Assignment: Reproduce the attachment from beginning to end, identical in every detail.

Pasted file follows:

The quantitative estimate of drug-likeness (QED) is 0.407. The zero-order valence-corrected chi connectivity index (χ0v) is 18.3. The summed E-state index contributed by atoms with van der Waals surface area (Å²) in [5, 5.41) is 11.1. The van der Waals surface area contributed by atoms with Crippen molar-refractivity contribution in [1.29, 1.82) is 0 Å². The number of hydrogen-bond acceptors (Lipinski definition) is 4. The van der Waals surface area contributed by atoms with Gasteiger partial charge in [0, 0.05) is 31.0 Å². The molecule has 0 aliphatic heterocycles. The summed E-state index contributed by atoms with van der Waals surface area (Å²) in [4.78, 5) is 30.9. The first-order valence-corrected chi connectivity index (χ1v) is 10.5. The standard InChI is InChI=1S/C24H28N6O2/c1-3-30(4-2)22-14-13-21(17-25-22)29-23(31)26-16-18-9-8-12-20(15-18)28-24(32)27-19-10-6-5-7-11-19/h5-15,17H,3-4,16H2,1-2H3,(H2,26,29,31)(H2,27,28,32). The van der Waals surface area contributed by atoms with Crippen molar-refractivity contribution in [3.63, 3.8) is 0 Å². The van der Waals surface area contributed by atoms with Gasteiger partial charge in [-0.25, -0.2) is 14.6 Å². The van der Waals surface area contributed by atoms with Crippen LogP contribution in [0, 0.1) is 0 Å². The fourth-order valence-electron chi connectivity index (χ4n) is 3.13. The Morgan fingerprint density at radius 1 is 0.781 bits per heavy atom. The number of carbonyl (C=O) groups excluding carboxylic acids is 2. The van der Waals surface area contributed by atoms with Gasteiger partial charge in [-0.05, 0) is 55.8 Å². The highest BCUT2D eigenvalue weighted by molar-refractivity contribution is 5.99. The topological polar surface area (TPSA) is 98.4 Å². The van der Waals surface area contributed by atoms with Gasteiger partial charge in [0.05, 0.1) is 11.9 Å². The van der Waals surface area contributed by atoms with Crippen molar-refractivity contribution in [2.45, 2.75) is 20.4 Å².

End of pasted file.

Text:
The quantitative estimate of drug-likeness (QED) is 0.407. The zero-order valence-corrected chi connectivity index (χ0v) is 18.3. The summed E-state index contributed by atoms with van der Waals surface area (Å²) in [5, 5.41) is 11.1. The van der Waals surface area contributed by atoms with Crippen molar-refractivity contribution in [1.29, 1.82) is 0 Å². The number of hydrogen-bond acceptors (Lipinski definition) is 4. The van der Waals surface area contributed by atoms with Gasteiger partial charge in [0, 0.05) is 31.0 Å². The molecule has 0 aliphatic heterocycles. The summed E-state index contributed by atoms with van der Waals surface area (Å²) in [4.78, 5) is 30.9. The first-order valence-corrected chi connectivity index (χ1v) is 10.5. The standard InChI is InChI=1S/C24H28N6O2/c1-3-30(4-2)22-14-13-21(17-25-22)29-23(31)26-16-18-9-8-12-20(15-18)28-24(32)27-19-10-6-5-7-11-19/h5-15,17H,3-4,16H2,1-2H3,(H2,26,29,31)(H2,27,28,32). The van der Waals surface area contributed by atoms with Crippen molar-refractivity contribution in [3.63, 3.8) is 0 Å². The van der Waals surface area contributed by atoms with Gasteiger partial charge in [-0.25, -0.2) is 14.6 Å². The van der Waals surface area contributed by atoms with Crippen LogP contribution in [0, 0.1) is 0 Å². The fourth-order valence-electron chi connectivity index (χ4n) is 3.13. The Morgan fingerprint density at radius 1 is 0.781 bits per heavy atom. The number of carbonyl (C=O) groups excluding carboxylic acids is 2. The van der Waals surface area contributed by atoms with Gasteiger partial charge in [-0.05, 0) is 55.8 Å². The highest BCUT2D eigenvalue weighted by molar-refractivity contribution is 5.99. The topological polar surface area (TPSA) is 98.4 Å². The van der Waals surface area contributed by atoms with Gasteiger partial charge in [0.05, 0.1) is 11.9 Å². The van der Waals surface area contributed by atoms with Crippen molar-refractivity contribution in [2.45, 2.75) is 20.4 Å².